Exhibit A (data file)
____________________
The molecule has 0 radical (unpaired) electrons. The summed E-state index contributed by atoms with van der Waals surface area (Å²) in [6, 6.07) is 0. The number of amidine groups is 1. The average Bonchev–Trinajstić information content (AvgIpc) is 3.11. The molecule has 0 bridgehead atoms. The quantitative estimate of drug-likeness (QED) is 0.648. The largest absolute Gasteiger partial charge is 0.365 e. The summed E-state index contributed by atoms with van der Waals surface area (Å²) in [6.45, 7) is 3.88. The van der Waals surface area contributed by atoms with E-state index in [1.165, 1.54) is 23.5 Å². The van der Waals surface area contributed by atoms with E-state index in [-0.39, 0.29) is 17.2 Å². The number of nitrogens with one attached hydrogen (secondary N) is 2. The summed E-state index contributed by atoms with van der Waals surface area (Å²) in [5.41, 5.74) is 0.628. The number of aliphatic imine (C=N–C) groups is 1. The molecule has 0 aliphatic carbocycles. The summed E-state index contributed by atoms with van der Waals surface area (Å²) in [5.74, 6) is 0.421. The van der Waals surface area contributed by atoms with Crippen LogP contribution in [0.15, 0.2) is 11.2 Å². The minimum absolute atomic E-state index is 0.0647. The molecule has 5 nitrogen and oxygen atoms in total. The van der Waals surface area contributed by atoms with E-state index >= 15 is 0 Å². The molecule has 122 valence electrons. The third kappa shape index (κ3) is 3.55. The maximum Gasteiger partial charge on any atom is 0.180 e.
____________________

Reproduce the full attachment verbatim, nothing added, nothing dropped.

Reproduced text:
The molecule has 0 radical (unpaired) electrons. The summed E-state index contributed by atoms with van der Waals surface area (Å²) in [6, 6.07) is 0. The number of amidine groups is 1. The average Bonchev–Trinajstić information content (AvgIpc) is 3.11. The molecule has 0 bridgehead atoms. The quantitative estimate of drug-likeness (QED) is 0.648. The largest absolute Gasteiger partial charge is 0.365 e. The summed E-state index contributed by atoms with van der Waals surface area (Å²) in [6.45, 7) is 3.88. The van der Waals surface area contributed by atoms with E-state index in [1.165, 1.54) is 23.5 Å². The van der Waals surface area contributed by atoms with E-state index in [-0.39, 0.29) is 17.2 Å². The number of nitrogens with one attached hydrogen (secondary N) is 2. The summed E-state index contributed by atoms with van der Waals surface area (Å²) in [5.41, 5.74) is 0.628. The number of aliphatic imine (C=N–C) groups is 1. The molecule has 0 aliphatic carbocycles. The summed E-state index contributed by atoms with van der Waals surface area (Å²) in [5.74, 6) is 0.421. The van der Waals surface area contributed by atoms with Crippen LogP contribution in [0.15, 0.2) is 11.2 Å². The minimum absolute atomic E-state index is 0.0647. The molecule has 5 nitrogen and oxygen atoms in total. The van der Waals surface area contributed by atoms with E-state index >= 15 is 0 Å². The molecule has 122 valence electrons. The third kappa shape index (κ3) is 3.55. The maximum Gasteiger partial charge on any atom is 0.180 e.